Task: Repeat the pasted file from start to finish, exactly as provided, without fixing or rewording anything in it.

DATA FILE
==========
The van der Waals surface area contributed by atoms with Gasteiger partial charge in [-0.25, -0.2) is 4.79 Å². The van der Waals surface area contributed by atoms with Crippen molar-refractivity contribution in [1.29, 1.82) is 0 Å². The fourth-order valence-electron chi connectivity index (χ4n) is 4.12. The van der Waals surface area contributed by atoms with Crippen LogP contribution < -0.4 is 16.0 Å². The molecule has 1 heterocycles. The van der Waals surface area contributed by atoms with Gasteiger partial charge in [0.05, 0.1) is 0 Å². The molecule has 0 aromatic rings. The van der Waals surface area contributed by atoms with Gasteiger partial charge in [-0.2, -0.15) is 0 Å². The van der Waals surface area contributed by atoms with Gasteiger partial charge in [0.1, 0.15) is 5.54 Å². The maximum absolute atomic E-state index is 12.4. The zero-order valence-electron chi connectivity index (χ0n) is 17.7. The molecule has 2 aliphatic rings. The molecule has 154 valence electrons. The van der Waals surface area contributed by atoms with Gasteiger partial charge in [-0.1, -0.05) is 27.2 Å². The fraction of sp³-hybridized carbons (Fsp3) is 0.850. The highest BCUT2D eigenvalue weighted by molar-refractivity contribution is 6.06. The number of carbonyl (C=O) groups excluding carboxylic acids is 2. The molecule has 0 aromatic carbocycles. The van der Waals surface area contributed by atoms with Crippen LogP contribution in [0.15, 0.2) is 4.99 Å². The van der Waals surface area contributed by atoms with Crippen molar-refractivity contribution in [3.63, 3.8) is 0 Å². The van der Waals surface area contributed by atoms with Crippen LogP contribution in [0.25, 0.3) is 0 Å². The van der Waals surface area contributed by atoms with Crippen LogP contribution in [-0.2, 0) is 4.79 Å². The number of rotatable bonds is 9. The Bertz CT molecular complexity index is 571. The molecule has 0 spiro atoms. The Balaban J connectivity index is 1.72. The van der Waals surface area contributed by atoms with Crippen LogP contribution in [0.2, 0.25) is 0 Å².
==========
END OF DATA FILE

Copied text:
The van der Waals surface area contributed by atoms with Gasteiger partial charge in [-0.25, -0.2) is 4.79 Å². The van der Waals surface area contributed by atoms with Crippen molar-refractivity contribution in [1.29, 1.82) is 0 Å². The fourth-order valence-electron chi connectivity index (χ4n) is 4.12. The van der Waals surface area contributed by atoms with Crippen LogP contribution < -0.4 is 16.0 Å². The molecule has 1 heterocycles. The van der Waals surface area contributed by atoms with Gasteiger partial charge in [0.05, 0.1) is 0 Å². The molecule has 0 aromatic rings. The van der Waals surface area contributed by atoms with Gasteiger partial charge in [-0.2, -0.15) is 0 Å². The van der Waals surface area contributed by atoms with Gasteiger partial charge in [0.1, 0.15) is 5.54 Å². The maximum absolute atomic E-state index is 12.4. The zero-order valence-electron chi connectivity index (χ0n) is 17.7. The molecule has 2 aliphatic rings. The molecule has 154 valence electrons. The van der Waals surface area contributed by atoms with Gasteiger partial charge in [-0.1, -0.05) is 27.2 Å². The fraction of sp³-hybridized carbons (Fsp3) is 0.850. The highest BCUT2D eigenvalue weighted by molar-refractivity contribution is 6.06. The number of carbonyl (C=O) groups excluding carboxylic acids is 2. The molecule has 0 aromatic carbocycles. The van der Waals surface area contributed by atoms with Crippen LogP contribution in [0.15, 0.2) is 4.99 Å². The van der Waals surface area contributed by atoms with Crippen molar-refractivity contribution in [3.63, 3.8) is 0 Å². The van der Waals surface area contributed by atoms with Crippen LogP contribution in [0.25, 0.3) is 0 Å². The van der Waals surface area contributed by atoms with Crippen LogP contribution in [-0.2, 0) is 4.79 Å². The number of rotatable bonds is 9. The Bertz CT molecular complexity index is 571. The molecule has 0 spiro atoms. The Balaban J connectivity index is 1.72. The van der Waals surface area contributed by atoms with Crippen LogP contribution in [0.2, 0.25) is 0 Å².